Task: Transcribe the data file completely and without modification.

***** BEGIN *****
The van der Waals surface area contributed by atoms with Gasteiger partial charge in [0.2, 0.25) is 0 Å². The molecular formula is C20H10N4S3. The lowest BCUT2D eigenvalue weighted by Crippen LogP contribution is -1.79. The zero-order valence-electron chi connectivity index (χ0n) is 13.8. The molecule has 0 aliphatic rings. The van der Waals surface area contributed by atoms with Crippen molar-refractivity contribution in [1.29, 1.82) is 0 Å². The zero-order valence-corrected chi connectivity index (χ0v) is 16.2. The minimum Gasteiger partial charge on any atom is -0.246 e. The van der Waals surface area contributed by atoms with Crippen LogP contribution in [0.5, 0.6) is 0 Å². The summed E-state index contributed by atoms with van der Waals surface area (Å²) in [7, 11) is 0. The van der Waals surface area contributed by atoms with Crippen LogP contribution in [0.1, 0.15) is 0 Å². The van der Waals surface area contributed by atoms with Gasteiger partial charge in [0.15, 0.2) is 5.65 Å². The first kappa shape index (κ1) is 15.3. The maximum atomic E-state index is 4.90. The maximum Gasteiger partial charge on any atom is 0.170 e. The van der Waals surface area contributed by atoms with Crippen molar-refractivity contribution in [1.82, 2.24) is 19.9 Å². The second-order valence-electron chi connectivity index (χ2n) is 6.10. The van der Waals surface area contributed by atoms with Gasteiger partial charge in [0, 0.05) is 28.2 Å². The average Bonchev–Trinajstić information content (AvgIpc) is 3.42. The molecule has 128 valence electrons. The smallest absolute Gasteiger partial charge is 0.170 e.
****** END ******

The van der Waals surface area contributed by atoms with Gasteiger partial charge in [0.2, 0.25) is 0 Å². The molecular formula is C20H10N4S3. The lowest BCUT2D eigenvalue weighted by Crippen LogP contribution is -1.79. The zero-order valence-electron chi connectivity index (χ0n) is 13.8. The molecule has 0 aliphatic rings. The van der Waals surface area contributed by atoms with Crippen molar-refractivity contribution in [1.29, 1.82) is 0 Å². The zero-order valence-corrected chi connectivity index (χ0v) is 16.2. The minimum Gasteiger partial charge on any atom is -0.246 e. The van der Waals surface area contributed by atoms with Crippen LogP contribution in [0.5, 0.6) is 0 Å². The summed E-state index contributed by atoms with van der Waals surface area (Å²) in [7, 11) is 0. The van der Waals surface area contributed by atoms with Crippen LogP contribution in [0.1, 0.15) is 0 Å². The van der Waals surface area contributed by atoms with Gasteiger partial charge in [0.15, 0.2) is 5.65 Å². The first kappa shape index (κ1) is 15.3. The maximum atomic E-state index is 4.90. The maximum Gasteiger partial charge on any atom is 0.170 e. The van der Waals surface area contributed by atoms with Crippen molar-refractivity contribution in [1.82, 2.24) is 19.9 Å². The second-order valence-electron chi connectivity index (χ2n) is 6.10. The van der Waals surface area contributed by atoms with Gasteiger partial charge in [0, 0.05) is 28.2 Å². The average Bonchev–Trinajstić information content (AvgIpc) is 3.42. The molecule has 128 valence electrons. The smallest absolute Gasteiger partial charge is 0.170 e.